I’ve recently read a journal paper by Nasriri and Mafakheri (2015) in Studies in Higher Education which nicely reviews the last 10 years of research into the challenges faced by academics and students faced with research supervision at a distance. It also goes on to offer strategies used to try to overcome some of the difficulties which I thought might be nice to share on here so that any of our readers, whether you are academics or students in this situation might benefit from it. Read the rest of this entry »
I often get asked by new researchers, generally when starting to complete their training needs analysis, which skills do I think they need to spend time to develop. This question doesn’t have a straight forward answer as everyone is different, coming to research with a range of experiences, different preferences for the kinds of activities they would enjoy focussing on and often different career pathway intensions. So obviously there isn’t a standard answer to this question (hence the purpose of completing a training needs analysis) however, if I’m really pushed to pick just one, then the choice for me is communication of your research.
Walking to work this morning, in the rain, I was trying to think of something to write for my blog post and the phrase ‘when it rains, it pours’ kept playing over in my mind. For many of us, it really does seem to be the case at work especially that your workload is not a steady flow but a torrential downpour of tasks. You find yourself rushing to finish that presentation for the conference in a couple of days’ time, when a journal review lands in your inbox that you know you can’t say no to. You also have that paper that still needs finishing, portfolio to finish for your Higher Education Academy submission, a million actions to complete from a variety of committee meetings and that’s on top of balancing your ‘day job’ work. If this isn’t enough, home life seems no less hectic. Your kids have such a busy social/hobby/homework demands they could do with their own PA, someone in your extended family isn’t well, you foolishly decided to have some renovation work done to your house and you daren’t open the spare bedroom door for fear of being consumed by the tidal wave of ironing threatening to engulf you. It’s enough to make you feel like dropping all the juggling balls and running in the opposite direction. Read the rest of this entry »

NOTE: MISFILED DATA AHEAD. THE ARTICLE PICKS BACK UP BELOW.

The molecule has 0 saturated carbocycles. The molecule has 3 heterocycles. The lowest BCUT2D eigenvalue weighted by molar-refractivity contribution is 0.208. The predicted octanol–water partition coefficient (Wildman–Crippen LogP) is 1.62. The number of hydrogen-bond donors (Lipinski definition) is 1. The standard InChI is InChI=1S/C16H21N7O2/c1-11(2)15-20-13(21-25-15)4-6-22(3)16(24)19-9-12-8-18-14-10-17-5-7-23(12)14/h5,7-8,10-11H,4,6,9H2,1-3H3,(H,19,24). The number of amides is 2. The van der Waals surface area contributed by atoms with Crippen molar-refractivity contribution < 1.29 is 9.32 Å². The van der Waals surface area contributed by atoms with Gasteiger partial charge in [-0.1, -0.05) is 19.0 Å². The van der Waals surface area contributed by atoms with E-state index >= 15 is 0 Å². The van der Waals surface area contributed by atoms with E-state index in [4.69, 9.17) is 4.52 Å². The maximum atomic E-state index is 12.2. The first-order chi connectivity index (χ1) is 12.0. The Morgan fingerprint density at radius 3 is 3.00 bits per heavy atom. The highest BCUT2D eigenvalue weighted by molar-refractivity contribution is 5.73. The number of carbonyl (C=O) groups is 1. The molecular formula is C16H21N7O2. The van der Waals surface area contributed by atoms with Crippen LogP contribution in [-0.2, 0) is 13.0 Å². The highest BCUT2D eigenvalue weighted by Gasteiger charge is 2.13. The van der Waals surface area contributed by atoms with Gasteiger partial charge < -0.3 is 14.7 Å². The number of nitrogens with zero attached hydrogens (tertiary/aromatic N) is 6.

I was thrilled when earlier this year my Faculty (Medicine, Dentistry and Health) agreed to the Early Career Group’s idea of holding an annual ‘Early Career Researcher Prize Scheme’ to celebrate the outstanding contributions that contract research staff make to the Faculty. Read the rest of this entry »
Last week I was really impressed to hear that both the UK Medical Research Council (MRC) and BBSRC have changed their eligibility criteria for their early career fellowship schemes, removing the cut off point for number of years of postdoctoral experience. For many fellowship schemes the criteria Read the rest of this entry »